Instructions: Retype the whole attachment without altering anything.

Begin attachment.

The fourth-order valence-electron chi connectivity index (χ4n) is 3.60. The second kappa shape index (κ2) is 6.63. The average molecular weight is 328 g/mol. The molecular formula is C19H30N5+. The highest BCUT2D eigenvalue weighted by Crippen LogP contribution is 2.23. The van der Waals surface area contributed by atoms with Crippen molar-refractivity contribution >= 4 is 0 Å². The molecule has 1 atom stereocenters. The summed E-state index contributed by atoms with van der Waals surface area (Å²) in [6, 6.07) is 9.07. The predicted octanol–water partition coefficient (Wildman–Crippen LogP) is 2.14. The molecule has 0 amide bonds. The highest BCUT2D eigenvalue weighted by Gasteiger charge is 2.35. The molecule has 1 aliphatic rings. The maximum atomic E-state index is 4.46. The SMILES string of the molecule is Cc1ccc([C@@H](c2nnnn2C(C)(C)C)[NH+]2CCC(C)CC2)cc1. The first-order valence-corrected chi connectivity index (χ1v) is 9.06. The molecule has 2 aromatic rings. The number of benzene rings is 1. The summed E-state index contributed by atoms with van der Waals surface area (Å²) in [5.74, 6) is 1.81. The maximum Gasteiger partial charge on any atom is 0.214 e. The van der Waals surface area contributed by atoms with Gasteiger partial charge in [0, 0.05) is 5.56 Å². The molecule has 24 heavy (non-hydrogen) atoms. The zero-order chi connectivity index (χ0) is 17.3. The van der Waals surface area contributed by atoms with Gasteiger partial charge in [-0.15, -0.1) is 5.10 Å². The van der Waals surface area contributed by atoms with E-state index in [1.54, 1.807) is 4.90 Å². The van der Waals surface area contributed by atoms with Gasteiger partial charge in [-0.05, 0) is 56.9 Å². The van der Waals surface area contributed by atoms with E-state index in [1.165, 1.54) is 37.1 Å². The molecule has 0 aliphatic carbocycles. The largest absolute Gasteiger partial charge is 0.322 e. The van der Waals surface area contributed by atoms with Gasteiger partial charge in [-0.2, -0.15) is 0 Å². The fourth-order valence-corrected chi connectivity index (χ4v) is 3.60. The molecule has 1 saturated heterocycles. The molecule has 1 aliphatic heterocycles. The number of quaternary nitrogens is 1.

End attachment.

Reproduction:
The fourth-order valence-electron chi connectivity index (χ4n) is 3.60. The second kappa shape index (κ2) is 6.63. The average molecular weight is 328 g/mol. The molecular formula is C19H30N5+. The highest BCUT2D eigenvalue weighted by Crippen LogP contribution is 2.23. The van der Waals surface area contributed by atoms with Crippen molar-refractivity contribution >= 4 is 0 Å². The molecule has 1 atom stereocenters. The summed E-state index contributed by atoms with van der Waals surface area (Å²) in [6, 6.07) is 9.07. The predicted octanol–water partition coefficient (Wildman–Crippen LogP) is 2.14. The molecule has 0 amide bonds. The highest BCUT2D eigenvalue weighted by Gasteiger charge is 2.35. The molecule has 1 aliphatic rings. The maximum atomic E-state index is 4.46. The SMILES string of the molecule is Cc1ccc([C@@H](c2nnnn2C(C)(C)C)[NH+]2CCC(C)CC2)cc1. The first-order valence-corrected chi connectivity index (χ1v) is 9.06. The molecule has 2 aromatic rings. The number of benzene rings is 1. The summed E-state index contributed by atoms with van der Waals surface area (Å²) in [5.74, 6) is 1.81. The maximum Gasteiger partial charge on any atom is 0.214 e. The van der Waals surface area contributed by atoms with Gasteiger partial charge in [0, 0.05) is 5.56 Å². The molecule has 24 heavy (non-hydrogen) atoms. The zero-order chi connectivity index (χ0) is 17.3. The van der Waals surface area contributed by atoms with Gasteiger partial charge in [-0.15, -0.1) is 5.10 Å². The van der Waals surface area contributed by atoms with E-state index in [1.54, 1.807) is 4.90 Å². The van der Waals surface area contributed by atoms with Gasteiger partial charge in [-0.05, 0) is 56.9 Å². The van der Waals surface area contributed by atoms with E-state index in [1.165, 1.54) is 37.1 Å². The molecule has 0 aliphatic carbocycles. The largest absolute Gasteiger partial charge is 0.322 e. The van der Waals surface area contributed by atoms with Gasteiger partial charge in [-0.2, -0.15) is 0 Å². The fourth-order valence-corrected chi connectivity index (χ4v) is 3.60. The molecule has 1 saturated heterocycles. The molecule has 1 aliphatic heterocycles. The number of quaternary nitrogens is 1.